I have been fielding a bunch of questions about sectors, particularly oil and energy, over the past few days. Included in most of my responses has been a comparison of the March to May bull move and the most recent move that came off of the July 15th bottom. Since I rarely repost content from my subscriber newsletter, I thought it might be a good excuse to cut and a paste a section from Wednesday’s newsletter on sectors:
Let me reflect on the nature of the March to May rally from SPX 1256 to SPX 1440, a gain of 184 points. As shown in the sector breakdown (top graph), there was strong sector participation across the board. Interestingly enough, energy was the top performing sector, followed by technology and materials. Financials fell in the middle of the pack.
Fast forward to the past six trading days and we have the SPX now 82 points above the low. This is not quite half the move of the March to May rally, but an impressive showing for a little more than one week of work. Note how the sector breakdown looks quite different in the current rally (middle graph). The extent to which financials have powered the recent move is impressive, if a little lopsided. Note that only financials are the only sector to have made larger percentage gains in the current rally than in the March to May move. In fact, besides financials, only the industrial and consumer discretionary sectors have made at least half of gains from the earlier rally in the more recent rally. All the other sectors have made gains of 3% or less, with energy and utilities showing losses.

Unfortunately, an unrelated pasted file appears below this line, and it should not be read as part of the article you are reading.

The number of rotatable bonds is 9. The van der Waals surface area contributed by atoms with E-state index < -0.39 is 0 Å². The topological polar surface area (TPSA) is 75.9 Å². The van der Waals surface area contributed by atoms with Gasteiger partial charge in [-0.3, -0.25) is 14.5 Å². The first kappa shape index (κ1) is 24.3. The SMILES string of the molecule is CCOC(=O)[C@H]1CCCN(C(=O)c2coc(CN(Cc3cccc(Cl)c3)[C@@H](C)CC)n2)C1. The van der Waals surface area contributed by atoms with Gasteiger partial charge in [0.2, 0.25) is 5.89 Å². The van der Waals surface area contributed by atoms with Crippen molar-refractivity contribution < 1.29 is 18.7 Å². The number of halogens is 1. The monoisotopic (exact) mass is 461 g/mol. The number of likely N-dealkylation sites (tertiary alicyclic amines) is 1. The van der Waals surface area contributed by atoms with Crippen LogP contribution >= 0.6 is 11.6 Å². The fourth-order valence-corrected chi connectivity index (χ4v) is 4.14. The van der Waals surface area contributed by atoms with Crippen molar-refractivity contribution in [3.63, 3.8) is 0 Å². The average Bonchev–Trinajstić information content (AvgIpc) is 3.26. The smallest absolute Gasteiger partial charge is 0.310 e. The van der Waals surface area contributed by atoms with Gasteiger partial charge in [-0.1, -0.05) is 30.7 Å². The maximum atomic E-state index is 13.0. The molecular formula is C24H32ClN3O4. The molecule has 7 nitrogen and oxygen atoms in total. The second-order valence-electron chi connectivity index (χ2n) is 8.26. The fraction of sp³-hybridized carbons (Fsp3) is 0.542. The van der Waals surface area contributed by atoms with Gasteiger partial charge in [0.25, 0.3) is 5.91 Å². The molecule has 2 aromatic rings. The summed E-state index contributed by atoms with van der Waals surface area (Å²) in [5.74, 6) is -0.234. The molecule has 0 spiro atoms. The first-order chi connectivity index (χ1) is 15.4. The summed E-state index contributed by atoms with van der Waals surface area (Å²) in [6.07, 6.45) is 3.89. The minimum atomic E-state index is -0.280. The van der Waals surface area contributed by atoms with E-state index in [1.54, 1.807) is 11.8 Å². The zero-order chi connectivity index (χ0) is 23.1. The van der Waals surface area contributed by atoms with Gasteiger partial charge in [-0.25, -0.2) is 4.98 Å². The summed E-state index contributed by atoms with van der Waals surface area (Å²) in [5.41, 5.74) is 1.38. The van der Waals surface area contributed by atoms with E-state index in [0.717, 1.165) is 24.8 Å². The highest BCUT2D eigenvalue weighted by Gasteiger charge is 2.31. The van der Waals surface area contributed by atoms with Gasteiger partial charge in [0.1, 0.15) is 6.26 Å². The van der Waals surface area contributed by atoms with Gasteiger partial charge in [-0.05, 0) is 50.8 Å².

The bottom chart uses the same data as the middle chart, except that percentage gains and losses are net of the performance of the S&P 500 index. This confirms that the financials are the only sector really responsible for moving the SPX. The consumer discretionary sector has provided a small lift and the industrials are just narrowly beating the SPX, but without participation from financials, this rally would have a much different look and feel.